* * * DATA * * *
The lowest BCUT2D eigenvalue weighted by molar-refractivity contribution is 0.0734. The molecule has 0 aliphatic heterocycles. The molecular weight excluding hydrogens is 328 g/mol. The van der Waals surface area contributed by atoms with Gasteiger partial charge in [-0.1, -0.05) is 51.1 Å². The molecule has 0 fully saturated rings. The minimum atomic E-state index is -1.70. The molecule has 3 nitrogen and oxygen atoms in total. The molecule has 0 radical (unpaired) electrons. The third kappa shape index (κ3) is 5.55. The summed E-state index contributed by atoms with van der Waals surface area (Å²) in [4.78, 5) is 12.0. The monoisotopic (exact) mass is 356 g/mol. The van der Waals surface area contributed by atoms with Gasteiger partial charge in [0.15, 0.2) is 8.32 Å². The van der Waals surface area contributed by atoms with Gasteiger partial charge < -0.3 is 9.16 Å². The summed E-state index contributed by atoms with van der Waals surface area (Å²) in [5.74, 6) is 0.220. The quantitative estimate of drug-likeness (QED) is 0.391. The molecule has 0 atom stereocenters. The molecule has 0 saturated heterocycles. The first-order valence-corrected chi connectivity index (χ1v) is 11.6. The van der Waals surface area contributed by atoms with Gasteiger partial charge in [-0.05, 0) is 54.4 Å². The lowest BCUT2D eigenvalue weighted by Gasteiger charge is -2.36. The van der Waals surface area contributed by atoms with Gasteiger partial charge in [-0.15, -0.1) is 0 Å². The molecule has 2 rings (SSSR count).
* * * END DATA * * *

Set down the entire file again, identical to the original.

The lowest BCUT2D eigenvalue weighted by molar-refractivity contribution is 0.0734. The molecule has 0 aliphatic heterocycles. The molecular weight excluding hydrogens is 328 g/mol. The van der Waals surface area contributed by atoms with Gasteiger partial charge in [-0.1, -0.05) is 51.1 Å². The molecule has 0 fully saturated rings. The minimum atomic E-state index is -1.70. The molecule has 3 nitrogen and oxygen atoms in total. The molecule has 0 radical (unpaired) electrons. The third kappa shape index (κ3) is 5.55. The summed E-state index contributed by atoms with van der Waals surface area (Å²) in [4.78, 5) is 12.0. The monoisotopic (exact) mass is 356 g/mol. The van der Waals surface area contributed by atoms with Gasteiger partial charge in [0.15, 0.2) is 8.32 Å². The van der Waals surface area contributed by atoms with Gasteiger partial charge < -0.3 is 9.16 Å². The summed E-state index contributed by atoms with van der Waals surface area (Å²) in [5.74, 6) is 0.220. The quantitative estimate of drug-likeness (QED) is 0.391. The molecule has 0 atom stereocenters. The molecule has 0 saturated heterocycles. The first-order valence-corrected chi connectivity index (χ1v) is 11.6. The van der Waals surface area contributed by atoms with Gasteiger partial charge in [-0.05, 0) is 54.4 Å². The lowest BCUT2D eigenvalue weighted by Gasteiger charge is -2.36. The van der Waals surface area contributed by atoms with Gasteiger partial charge in [-0.15, -0.1) is 0 Å². The molecule has 2 rings (SSSR count).